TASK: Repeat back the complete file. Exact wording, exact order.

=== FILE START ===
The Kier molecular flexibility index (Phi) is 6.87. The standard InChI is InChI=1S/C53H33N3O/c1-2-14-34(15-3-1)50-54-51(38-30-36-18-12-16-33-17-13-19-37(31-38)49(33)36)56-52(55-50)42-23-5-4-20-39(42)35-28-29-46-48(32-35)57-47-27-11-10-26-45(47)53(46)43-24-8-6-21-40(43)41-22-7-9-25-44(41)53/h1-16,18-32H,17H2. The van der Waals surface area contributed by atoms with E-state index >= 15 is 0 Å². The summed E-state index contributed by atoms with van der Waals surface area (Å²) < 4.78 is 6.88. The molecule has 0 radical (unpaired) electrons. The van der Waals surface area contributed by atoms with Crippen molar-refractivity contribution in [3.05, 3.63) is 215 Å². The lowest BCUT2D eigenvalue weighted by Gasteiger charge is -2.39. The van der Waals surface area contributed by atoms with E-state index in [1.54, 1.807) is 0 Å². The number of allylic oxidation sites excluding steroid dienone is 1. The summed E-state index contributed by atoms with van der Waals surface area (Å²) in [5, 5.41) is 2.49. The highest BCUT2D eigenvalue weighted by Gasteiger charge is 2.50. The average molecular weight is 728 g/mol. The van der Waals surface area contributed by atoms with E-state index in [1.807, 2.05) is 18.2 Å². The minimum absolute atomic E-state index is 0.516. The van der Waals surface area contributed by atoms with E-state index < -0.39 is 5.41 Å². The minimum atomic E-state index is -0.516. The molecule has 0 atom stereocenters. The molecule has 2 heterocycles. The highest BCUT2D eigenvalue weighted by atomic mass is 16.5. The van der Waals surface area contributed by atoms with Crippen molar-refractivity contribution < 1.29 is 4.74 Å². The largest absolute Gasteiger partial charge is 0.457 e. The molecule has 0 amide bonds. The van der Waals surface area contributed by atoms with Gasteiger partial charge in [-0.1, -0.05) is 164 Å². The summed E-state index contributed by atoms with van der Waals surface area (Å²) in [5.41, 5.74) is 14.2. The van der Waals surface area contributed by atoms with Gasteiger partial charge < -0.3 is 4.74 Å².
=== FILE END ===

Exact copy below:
The Kier molecular flexibility index (Phi) is 6.87. The standard InChI is InChI=1S/C53H33N3O/c1-2-14-34(15-3-1)50-54-51(38-30-36-18-12-16-33-17-13-19-37(31-38)49(33)36)56-52(55-50)42-23-5-4-20-39(42)35-28-29-46-48(32-35)57-47-27-11-10-26-45(47)53(46)43-24-8-6-21-40(43)41-22-7-9-25-44(41)53/h1-16,18-32H,17H2. The van der Waals surface area contributed by atoms with E-state index >= 15 is 0 Å². The summed E-state index contributed by atoms with van der Waals surface area (Å²) < 4.78 is 6.88. The molecule has 0 radical (unpaired) electrons. The van der Waals surface area contributed by atoms with Crippen molar-refractivity contribution in [3.05, 3.63) is 215 Å². The lowest BCUT2D eigenvalue weighted by Gasteiger charge is -2.39. The van der Waals surface area contributed by atoms with E-state index in [1.54, 1.807) is 0 Å². The number of allylic oxidation sites excluding steroid dienone is 1. The summed E-state index contributed by atoms with van der Waals surface area (Å²) in [5, 5.41) is 2.49. The highest BCUT2D eigenvalue weighted by Gasteiger charge is 2.50. The average molecular weight is 728 g/mol. The van der Waals surface area contributed by atoms with E-state index in [1.807, 2.05) is 18.2 Å². The minimum absolute atomic E-state index is 0.516. The van der Waals surface area contributed by atoms with E-state index < -0.39 is 5.41 Å². The minimum atomic E-state index is -0.516. The molecule has 0 atom stereocenters. The molecule has 2 heterocycles. The highest BCUT2D eigenvalue weighted by atomic mass is 16.5. The van der Waals surface area contributed by atoms with Crippen molar-refractivity contribution < 1.29 is 4.74 Å². The largest absolute Gasteiger partial charge is 0.457 e. The molecule has 0 amide bonds. The van der Waals surface area contributed by atoms with Gasteiger partial charge in [-0.1, -0.05) is 164 Å². The summed E-state index contributed by atoms with van der Waals surface area (Å²) in [5.41, 5.74) is 14.2. The van der Waals surface area contributed by atoms with Gasteiger partial charge < -0.3 is 4.74 Å².